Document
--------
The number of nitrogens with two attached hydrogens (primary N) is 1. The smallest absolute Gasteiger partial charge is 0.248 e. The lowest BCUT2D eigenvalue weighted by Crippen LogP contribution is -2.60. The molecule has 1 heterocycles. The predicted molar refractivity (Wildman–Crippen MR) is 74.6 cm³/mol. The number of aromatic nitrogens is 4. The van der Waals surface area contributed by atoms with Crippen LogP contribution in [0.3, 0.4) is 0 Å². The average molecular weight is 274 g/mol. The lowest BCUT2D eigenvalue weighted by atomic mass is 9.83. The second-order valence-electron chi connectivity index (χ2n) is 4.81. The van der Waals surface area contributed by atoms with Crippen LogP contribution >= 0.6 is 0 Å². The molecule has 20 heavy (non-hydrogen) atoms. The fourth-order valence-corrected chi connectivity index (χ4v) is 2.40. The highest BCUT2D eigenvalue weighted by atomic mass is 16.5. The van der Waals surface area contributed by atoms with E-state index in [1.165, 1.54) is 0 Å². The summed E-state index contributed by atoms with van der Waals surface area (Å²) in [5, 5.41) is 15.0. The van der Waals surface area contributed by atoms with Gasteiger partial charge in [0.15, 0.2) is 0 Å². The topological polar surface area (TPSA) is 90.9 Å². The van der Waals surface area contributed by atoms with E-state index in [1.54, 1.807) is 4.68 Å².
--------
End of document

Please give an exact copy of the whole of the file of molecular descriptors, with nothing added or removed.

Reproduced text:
The number of nitrogens with two attached hydrogens (primary N) is 1. The smallest absolute Gasteiger partial charge is 0.248 e. The lowest BCUT2D eigenvalue weighted by Crippen LogP contribution is -2.60. The molecule has 1 heterocycles. The predicted molar refractivity (Wildman–Crippen MR) is 74.6 cm³/mol. The number of aromatic nitrogens is 4. The van der Waals surface area contributed by atoms with Crippen LogP contribution in [0.3, 0.4) is 0 Å². The average molecular weight is 274 g/mol. The lowest BCUT2D eigenvalue weighted by atomic mass is 9.83. The second-order valence-electron chi connectivity index (χ2n) is 4.81. The van der Waals surface area contributed by atoms with Crippen LogP contribution >= 0.6 is 0 Å². The molecule has 20 heavy (non-hydrogen) atoms. The fourth-order valence-corrected chi connectivity index (χ4v) is 2.40. The highest BCUT2D eigenvalue weighted by atomic mass is 16.5. The van der Waals surface area contributed by atoms with E-state index in [1.165, 1.54) is 0 Å². The summed E-state index contributed by atoms with van der Waals surface area (Å²) in [5, 5.41) is 15.0. The van der Waals surface area contributed by atoms with Gasteiger partial charge in [0.15, 0.2) is 0 Å². The topological polar surface area (TPSA) is 90.9 Å². The van der Waals surface area contributed by atoms with E-state index in [1.54, 1.807) is 4.68 Å².